The cantilever capacity guide will assist you in evenly distributing your load, determining cantilever arm and column capacities, ascertaining column load distribution, and establishing a maximum distance between columns. One Section of Single Sided Cantilever Rack
with 4 Columns and 3 Arm Levels

Loads must be evenly distributed in order to attain the capacities listed.
An uneven load reduces the capacity by 50%. Floor Anchors must be used in all base and column “anchor holes” to attain capacities.
Type of floor anchors required is determined by slab construction and therefore must be determined by customer’s engineer.

B. Arm Capacities
Cantilever Arm Capacity
Cantilever Arm Capacity Chart 48″x4″ cantilever arm 2,000 pounds per arm

Each cantilever arm can support 2,000 pounds*.
In diagram 1, if the load spanned the entire horizontal length of the cantilever section, the arms could support a load weighing up to 8,000 pounds. (load supported by 4 arms x 2,000 pounds per arm = 8,000 pounds)

It is necessary to consider column capacities as well as arm capacities in order to prevent overloading cantilever rack.

C. Column Capacities
Cantilever Column Capacity
Cantilever Column Capacity Chart
12′ tall Cantilever Column 10,200 Pounds per side (see load distribution info)
16′ tall Cantilever Column 8,800 Pounds per side (see load distribution info)

Determine how much weight each column is actually supporting.
Load Distribution per column must be calculated in order to determine how much weight is being supported by each individual cantilever column. Determine the weight being stored on each of the 3 columns.
Step 1. Divide the total load weight by the number of columns supporting the load.
Step 2. Add the weight of any loads which are only supported by one column. (yellow loads)

Example:
Column #1 is supporting 1/2 of load a plus 400 pounds:
Load a = 5000 pounds divided by 2 columns = 2,500 pounds
column #1 = 400 pounds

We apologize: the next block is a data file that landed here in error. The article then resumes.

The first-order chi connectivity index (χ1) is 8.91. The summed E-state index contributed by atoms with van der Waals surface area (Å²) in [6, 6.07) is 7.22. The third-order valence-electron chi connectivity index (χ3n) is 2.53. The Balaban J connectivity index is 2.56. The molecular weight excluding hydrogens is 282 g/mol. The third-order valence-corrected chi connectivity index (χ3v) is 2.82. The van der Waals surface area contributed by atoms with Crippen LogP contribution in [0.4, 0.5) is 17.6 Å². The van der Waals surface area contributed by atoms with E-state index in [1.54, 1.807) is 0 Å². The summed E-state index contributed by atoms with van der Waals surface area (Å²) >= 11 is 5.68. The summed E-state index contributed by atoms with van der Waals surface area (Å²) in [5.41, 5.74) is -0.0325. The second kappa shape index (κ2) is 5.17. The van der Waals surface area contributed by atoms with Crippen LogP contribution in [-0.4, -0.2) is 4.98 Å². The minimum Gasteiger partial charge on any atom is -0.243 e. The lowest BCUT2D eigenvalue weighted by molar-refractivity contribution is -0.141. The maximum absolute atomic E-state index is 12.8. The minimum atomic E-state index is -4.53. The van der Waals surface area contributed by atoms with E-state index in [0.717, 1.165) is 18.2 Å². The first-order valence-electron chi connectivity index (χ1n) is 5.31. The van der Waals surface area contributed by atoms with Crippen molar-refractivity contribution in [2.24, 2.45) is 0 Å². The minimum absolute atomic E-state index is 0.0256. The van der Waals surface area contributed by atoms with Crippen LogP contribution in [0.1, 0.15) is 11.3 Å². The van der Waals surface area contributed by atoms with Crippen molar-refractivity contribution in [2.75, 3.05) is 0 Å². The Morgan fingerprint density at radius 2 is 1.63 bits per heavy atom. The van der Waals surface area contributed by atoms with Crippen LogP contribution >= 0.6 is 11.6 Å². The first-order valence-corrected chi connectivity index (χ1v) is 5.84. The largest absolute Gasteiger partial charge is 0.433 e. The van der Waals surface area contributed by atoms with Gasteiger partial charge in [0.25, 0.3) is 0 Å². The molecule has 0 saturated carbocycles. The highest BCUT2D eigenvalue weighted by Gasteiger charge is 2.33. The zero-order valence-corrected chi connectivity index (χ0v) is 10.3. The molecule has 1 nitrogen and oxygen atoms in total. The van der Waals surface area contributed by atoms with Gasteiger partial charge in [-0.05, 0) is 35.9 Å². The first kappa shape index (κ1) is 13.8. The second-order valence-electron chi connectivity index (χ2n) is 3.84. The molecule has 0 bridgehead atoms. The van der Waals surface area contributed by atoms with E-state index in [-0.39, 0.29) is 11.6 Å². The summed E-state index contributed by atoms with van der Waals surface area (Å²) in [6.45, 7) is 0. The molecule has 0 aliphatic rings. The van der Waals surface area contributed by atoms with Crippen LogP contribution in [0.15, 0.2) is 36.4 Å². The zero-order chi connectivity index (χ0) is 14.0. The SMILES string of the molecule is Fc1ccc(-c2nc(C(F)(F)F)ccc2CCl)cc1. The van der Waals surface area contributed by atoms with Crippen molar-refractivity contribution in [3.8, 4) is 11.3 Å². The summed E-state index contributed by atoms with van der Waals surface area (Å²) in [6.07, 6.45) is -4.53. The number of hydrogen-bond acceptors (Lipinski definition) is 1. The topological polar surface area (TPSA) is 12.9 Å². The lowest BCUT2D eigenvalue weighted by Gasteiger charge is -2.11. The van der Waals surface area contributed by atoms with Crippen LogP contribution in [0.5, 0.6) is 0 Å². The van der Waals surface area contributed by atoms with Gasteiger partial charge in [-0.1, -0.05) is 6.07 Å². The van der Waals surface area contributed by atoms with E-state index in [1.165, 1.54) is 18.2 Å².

Column #1 is supporting 2,500 pounds + 400 pounds = 2,900 pounds

Column #2 is supporting 1/2 of load a plus 1/2 of load b
plus 400 pounds + 200 pounds
Load a = 5000 pounds divided by 2 columns = 2,500 pounds
Load b = 3,000 pounds divided by 2 columns = 1,500 pounds
column #2 : = 400 pounds + 200 pounds = 600 pounds
Column #2 is supporting 2,500 pounds + 1,500 pounds + 600 pounds = 4,600 pounds

Column #3 is supporting 1/2 of load b plus 200 pounds
Load b = 3,000 pounds divided by 2 columns = 1,500 pounds
column #3 = 200 pounds
Column #3 is supporting 1,500 pounds + 200 pounds = 1,700 pounds

Total Weight Stored on Each Column in Example
Column #1 Column #2 Column #3
2,900# 4,600# 1,700#
Neither of the 3 columns support more than 10,200 pounds per side, therefore the cantilever in diagram #3 is loaded within the capacity limits.

CANTILEVER COLUMN CAPACITIES ARE STATED PER SIDE.
(see diagram 4)
Example: A 12′ tall Middle Cantilever Column has a capacity of 10,200 pounds if the column is single sided, and a capacity of 10,200 pounds PER SIDE if the column is double sided.
Single Sided Double Sided Loads which are stored on the base (not on the arm) are not
supported by the column. Therefore, “base loads” should not
be considered when determining column capacity.

E. Determining Maximum Distance Between Columns
Distance between columns (bracing size, see diagram 4) should not exceed a dimension equal to:

Length of the load divided by
Total # of Columns

In Diagram 4, the distance between the columns must not exceed:

15 feet (length of the load)
2 columns (# of columns supporting the load)

Distance Between Columns may not exceed 7 1/2 feet.